Dr. Martin Klapheke, Professor of Psychiatry at the College of Medicine, and Co-Chair of the Clinical Simulation Initiative (CSI) Task Force for ADMSEP, helped initiate the process of developing online videos that teach medical students about mental health issues such as teen depression, dementia, delirium, and bipolar disorder.
Dr. Klapheke and his colleagues are having the modules peer reviewed and plan to submit them to MedEdPORTAL, making them available online as a free national database for use by medical schools across the country. Dr. Klapheke and the CSI Task Force have produced five modules so far and plan to produce a total of 14 that encompass the major disorders in Psychiatry.
“These modules utilize educational technology and state-of-the-art simulation in a most effective way for educators and students,” Dr. Klapheke said.
The Liaison Committee on Medical Education (LCME), which accredits medical schools, requires third- and fourth-year students to learn through actual clinical experiences. Finding a sufficiently broad variety of such experiences at available clinical placement sites for students can at times be a challenge. As Dr. Klapheke explained, a medical student in a six-week psychiatric rotation may well see multiple patients with depression, but might not see sufficient patients with more uncommon disorders. “These self-learning modules can help fill in those gaps,” he said.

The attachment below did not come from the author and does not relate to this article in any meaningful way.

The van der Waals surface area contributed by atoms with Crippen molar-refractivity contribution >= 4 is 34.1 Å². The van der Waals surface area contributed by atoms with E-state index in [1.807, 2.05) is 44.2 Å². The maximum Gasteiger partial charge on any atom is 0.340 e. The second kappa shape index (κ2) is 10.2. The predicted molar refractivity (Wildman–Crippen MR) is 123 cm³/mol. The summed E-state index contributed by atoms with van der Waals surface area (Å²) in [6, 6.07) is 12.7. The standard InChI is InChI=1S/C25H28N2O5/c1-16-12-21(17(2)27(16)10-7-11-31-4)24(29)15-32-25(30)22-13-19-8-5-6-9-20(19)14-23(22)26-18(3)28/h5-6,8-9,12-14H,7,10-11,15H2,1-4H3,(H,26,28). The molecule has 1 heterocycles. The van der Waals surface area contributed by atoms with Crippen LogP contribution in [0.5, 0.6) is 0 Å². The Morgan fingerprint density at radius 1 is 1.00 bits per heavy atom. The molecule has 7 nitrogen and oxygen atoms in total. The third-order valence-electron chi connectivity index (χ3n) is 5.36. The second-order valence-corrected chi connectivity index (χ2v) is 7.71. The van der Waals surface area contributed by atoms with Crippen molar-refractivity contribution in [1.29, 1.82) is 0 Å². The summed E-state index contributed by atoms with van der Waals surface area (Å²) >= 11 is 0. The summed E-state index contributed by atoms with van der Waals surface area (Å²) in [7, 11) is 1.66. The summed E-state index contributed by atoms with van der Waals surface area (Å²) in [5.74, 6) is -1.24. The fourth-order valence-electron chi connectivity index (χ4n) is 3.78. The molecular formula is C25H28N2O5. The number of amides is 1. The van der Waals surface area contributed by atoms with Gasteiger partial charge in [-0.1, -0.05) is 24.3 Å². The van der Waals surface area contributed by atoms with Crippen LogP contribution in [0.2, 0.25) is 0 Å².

Dr. Klapheke’s module was filmed in the College of Medicine’s Clinical Skills and Simulation Center, where standardized patients received scripts detailing their symptoms. During the self-learning module, students see video clips showing how a psychiatrist interviews and interacts with the patient. These interactive modules have students take a series of quizzes to test their learning, offers feedback on their answers, and allows them to study at their own pace.
Dr. Klapheke and the CSI group showed the modules on laptop computers at the ADMSEP conference: “People were waiting in line to get a look at them. It was a delight to get name recognition for UCF and for both the College of Medicine’s Educational Technology staff and Clinical Skills and Simulation Center.”
Dr. Klapheke credited Dale Voorhees, director of learning systems, who filmed and edited the training videos, and Alex Chacon, classroom support specialist, for the graphics and design of the winning poster. “This was a team effort,” he said. “Dale, Alex and the Clinical Skills team did a spectacular job.”